Kites are often regarded as a universal device that are present in the culture of most nations of the world. As evidence of this, one only needs to look at stamps that depict kites which have been issued in a multitude of nations.
Russ Mozier of Florida has compiled an outstanding set of over 300 kite stamps from around the world. Russ' Picasa page of kite stamps shows them in both individual photos and in a slide show format.
The site is well worth browsing. You will see a wide variety of stamps with kites on them. Many show the kites that are indigenous to the culture of the nation issuing the stamp. These stamps are another interesting source of learning about kites around the world. Other kite stamps in the collection show significant events in the history of kite design (e.g the Australian kites of kite pioneer Lawrence Hargrave).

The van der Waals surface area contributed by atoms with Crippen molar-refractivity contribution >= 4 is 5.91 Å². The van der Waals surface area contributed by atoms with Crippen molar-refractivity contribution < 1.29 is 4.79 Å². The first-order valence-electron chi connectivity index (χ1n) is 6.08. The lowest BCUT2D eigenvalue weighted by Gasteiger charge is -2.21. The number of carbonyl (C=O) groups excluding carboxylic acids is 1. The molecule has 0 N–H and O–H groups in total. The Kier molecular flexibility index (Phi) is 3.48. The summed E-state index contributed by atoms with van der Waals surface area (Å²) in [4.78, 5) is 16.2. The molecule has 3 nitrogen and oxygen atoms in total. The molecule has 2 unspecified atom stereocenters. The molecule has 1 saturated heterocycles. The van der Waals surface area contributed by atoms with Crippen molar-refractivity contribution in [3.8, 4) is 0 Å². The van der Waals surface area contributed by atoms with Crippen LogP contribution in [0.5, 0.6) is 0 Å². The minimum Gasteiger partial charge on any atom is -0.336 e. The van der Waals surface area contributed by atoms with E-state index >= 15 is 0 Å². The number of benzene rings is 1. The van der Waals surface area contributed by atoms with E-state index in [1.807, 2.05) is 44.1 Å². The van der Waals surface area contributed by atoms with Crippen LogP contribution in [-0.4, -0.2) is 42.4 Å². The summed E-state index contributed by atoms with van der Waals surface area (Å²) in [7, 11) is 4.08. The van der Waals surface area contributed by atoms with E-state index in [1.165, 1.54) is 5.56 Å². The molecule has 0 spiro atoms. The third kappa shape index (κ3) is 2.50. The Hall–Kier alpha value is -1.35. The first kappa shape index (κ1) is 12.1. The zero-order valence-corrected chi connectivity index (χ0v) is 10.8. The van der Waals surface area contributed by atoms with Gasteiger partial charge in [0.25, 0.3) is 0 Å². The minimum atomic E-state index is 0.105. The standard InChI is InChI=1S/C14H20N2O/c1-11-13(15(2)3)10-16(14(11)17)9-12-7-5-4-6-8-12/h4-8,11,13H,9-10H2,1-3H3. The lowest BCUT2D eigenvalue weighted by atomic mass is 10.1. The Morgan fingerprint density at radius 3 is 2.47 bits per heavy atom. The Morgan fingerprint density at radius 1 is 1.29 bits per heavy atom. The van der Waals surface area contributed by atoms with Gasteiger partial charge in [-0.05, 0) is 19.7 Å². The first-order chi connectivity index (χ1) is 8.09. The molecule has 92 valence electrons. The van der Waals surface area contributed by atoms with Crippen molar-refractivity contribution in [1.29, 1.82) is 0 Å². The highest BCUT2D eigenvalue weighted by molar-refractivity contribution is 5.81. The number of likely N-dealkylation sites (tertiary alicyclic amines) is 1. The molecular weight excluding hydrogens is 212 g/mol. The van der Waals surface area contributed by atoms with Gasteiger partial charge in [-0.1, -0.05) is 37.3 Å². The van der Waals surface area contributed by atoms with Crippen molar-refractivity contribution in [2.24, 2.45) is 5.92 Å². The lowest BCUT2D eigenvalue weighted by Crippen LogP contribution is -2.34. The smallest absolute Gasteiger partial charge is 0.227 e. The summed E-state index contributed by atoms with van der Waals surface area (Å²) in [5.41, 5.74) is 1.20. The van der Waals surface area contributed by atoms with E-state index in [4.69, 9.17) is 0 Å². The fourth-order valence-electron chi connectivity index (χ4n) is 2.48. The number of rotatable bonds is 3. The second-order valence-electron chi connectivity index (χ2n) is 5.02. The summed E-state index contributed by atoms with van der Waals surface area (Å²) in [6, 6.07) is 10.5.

I first met Russ and his wife Pat Mozier at a Kite Festival in Wildwood, NJ in 2004. At that time Russ and Pat were members of the South Jersey Kite Flyers. They conducted a workshop on small kites that can be used with children in classrooms and which can be built at almost no cost. I have used the Sode kite design that Russ and Pat so capably demonstrated in hundreds of workshops since that event. The kite is now a staple of workshops given to children by both the Niagara Windriders Kitefliers Association and by the Toronto Kitefliers who adopted it after I introduced them to the design in 2011.
Recently Russ and Pat moved to Florida where they are now membera of the Central Florida Kite Club. Russ and Pat have their own web site, Kids Kitemaking, where you can learn more about their work with children and kites.